The next time you bite into your favourite roadside vada pav or get lured by the smell of the Chinese food stall round the corner, you might want to put yourself on a bacteria alert.
A random survey conducted by the diagnostic centre Metropolis Healthcare Limited revealed that at least 88 per cent of the street food Mumbaiites indulge in is contaminated by various kinds of bacteria that make them unfit for consumption.
The survey also found cooked food to be safer uncooked food such as sandwiches, which have higher bacteria counts.
In the survey, conducted between December 2009 and February, medical professionals subjected 70 samples of Mumbai street food to a quantitative bacterial analysis test in the laboratory, and found 61 to be bacteria infected.
The 50-100 gm samples included those of sandwiches, Chinese gravy, vada pav, sev puri and falooda from popular joints around Nariman Point, Haji Ali, Shivaji Park, Bandra-Kurla Complex among others.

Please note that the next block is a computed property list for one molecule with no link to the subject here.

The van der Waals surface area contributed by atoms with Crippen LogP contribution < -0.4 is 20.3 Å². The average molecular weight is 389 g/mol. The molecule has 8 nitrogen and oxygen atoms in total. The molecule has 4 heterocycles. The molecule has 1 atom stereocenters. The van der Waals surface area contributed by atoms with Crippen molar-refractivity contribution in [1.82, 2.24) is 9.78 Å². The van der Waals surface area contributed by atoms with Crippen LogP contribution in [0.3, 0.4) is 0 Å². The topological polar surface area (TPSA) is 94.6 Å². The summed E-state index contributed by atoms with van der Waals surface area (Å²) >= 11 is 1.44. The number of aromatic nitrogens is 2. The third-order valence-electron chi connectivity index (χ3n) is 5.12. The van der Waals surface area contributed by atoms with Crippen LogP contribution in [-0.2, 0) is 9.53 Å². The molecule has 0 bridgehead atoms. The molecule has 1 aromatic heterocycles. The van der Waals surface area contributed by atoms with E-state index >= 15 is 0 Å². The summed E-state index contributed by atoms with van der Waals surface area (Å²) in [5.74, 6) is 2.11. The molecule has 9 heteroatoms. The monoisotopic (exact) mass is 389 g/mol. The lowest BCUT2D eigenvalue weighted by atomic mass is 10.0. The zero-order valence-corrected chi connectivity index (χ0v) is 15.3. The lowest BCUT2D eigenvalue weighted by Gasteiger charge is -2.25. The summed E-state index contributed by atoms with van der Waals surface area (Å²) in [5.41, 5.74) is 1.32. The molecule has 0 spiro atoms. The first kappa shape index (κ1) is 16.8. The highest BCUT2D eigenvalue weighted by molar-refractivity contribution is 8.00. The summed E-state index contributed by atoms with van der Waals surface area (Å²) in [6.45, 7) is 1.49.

In the food analysis, 59 samples contained high counts of Coliform (e-coli) bacteria and 40 had Faecal streptococci — both types of bacteria indicate faecal contamination of the food. Besides other forms of bacteria, 37 samples also showed the presence of growing yeast and moulds. “Food turns unsafe due to improper storage after cooking and unhygienic handling such as not washing hands at regular intervals,” said Dr Shamma Shetye, department head for molecular biology and microbiology at Metropolis in Mumbai.
Shetye said 90 per cent of food poisoning cases are caused due to the types of bacteria found commonly in raw foods.